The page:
That being said, time isn't really as "standard" as you imply. Originally the second was just 1/86400 of the time it took the earth to rotate back around to where the sun was roughly in the same position. After a while timkeeping instruments got accurate enough that the seasonal variances were a problem, so it got redefined based on the average "day" . After the development of Atomic (Cesium) clocks in the 1950's, timekeeping got so much better that the variances in the average day got to be an issue too. So now the second is defined based on the period of radiation coming of a cesium atom (the clocks are right, not the Earth!), so periodically extra fudge ("leap") seconds will be added to a day to keep it from drifting from what the rotation of the earth has actually been doing.

And then of course when the railroads came in the 19th century, the differences in time of day at the various stops became a problem. So the railroads started placing their stops in "time zones" for timetable purposes, rather than having to worry about using hundreds of different time offsets along all their routes. Generally these zones are in whole multiples of hours offset from the GMT zone, but not always.

Even with this, you often have to consult a map (or the locals) to know which zone you are in. But wait, we're not done! There's Daylight Savings Time. Not every area of a time zone will use it, and when they do then when they go on or off of it can vary from place to place (and year to year).

As for days, months, and years, until quite recently there were multiple different calendar systems in worldwide use. The Soviets switched Russia off of theirs onto the Gregorian one in 1918, although for a while they got rid of Sundays to try to retard theism. The Chinese also officially switched to Gregorian, but also continue to use their own native calendar for many purposes.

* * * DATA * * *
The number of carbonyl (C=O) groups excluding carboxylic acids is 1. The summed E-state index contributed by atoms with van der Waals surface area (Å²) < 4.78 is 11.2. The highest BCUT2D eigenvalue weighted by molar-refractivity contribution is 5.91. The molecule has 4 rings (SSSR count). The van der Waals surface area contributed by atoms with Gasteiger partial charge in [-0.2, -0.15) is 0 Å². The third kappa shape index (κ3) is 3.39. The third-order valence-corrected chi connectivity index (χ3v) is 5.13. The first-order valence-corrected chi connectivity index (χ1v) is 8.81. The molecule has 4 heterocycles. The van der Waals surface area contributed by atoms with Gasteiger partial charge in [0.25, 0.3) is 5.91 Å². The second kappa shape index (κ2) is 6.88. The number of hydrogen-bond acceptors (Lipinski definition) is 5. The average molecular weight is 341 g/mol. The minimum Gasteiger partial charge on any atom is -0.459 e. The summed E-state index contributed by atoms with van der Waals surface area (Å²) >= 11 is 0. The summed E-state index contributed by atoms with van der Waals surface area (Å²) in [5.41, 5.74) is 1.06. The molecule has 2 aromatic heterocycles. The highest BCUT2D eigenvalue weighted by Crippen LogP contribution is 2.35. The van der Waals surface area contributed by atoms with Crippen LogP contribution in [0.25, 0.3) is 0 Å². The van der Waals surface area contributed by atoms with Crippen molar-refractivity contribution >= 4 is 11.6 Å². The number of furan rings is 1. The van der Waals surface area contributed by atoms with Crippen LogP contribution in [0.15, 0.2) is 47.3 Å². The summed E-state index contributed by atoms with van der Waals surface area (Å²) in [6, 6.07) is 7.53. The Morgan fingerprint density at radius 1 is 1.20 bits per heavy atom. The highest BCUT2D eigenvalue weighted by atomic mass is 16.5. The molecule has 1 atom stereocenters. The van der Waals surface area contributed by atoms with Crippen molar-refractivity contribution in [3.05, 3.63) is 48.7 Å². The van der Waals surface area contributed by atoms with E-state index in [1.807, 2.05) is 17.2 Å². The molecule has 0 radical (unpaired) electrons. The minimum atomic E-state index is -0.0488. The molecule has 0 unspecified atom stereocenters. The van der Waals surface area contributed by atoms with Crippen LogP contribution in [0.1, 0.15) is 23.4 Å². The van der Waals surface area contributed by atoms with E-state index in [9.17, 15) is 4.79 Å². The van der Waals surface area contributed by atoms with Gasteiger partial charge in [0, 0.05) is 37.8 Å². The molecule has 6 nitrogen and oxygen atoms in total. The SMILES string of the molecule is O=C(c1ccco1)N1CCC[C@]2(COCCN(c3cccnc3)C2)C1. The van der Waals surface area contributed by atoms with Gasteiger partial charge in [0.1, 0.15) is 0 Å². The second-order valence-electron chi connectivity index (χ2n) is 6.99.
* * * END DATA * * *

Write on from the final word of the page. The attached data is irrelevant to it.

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    As someone who's had to write (and debug) code that had to work across timezones and DST regimes, I'd really like this to all die in a fire. I'm ready to switch to stardates (but not Trek Stardates, which apparently have similar issues). – T.E.D. May 23 '16 at 20:38
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    You've answered why we use time zones and common calendars, and told some of the advantages of precision time keeping, but I read the question as "why do we use the same units of time, eg, seconds, minutes, hours?" – Peter Diehr May 23 '16 at 23:31
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    @PeterDiehr - I addressed that in the first paragraphs. I mostly concentrated the rest on the history of the second, as that's probably the particular unit most of interest to a science student. But other units were thrown in there both for completeness, and because of the problems they cause modern users. Read the rest as "why standard is a bit of a misnomer" – T.E.D. May 24 '16 at 0:09
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    + 1 Billion Billion Billion (that's a lot) As a software developer I can tell you right now, time is not, at all, anything that even resembles standardized. There are things that help make time more standard, but there is no single definition of a unit of time that works across the board. It's important to remember that time is a period of things happening and not a finite unit. Mass is mass, volume is volume, but time is relative. – coteyr May 24 '16 at 5:48
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    @coteyr Well, nothing's really "standard", particularly not standards. Obligatory XKCD, "standards". – HopelessN00b May 24 '16 at 15:38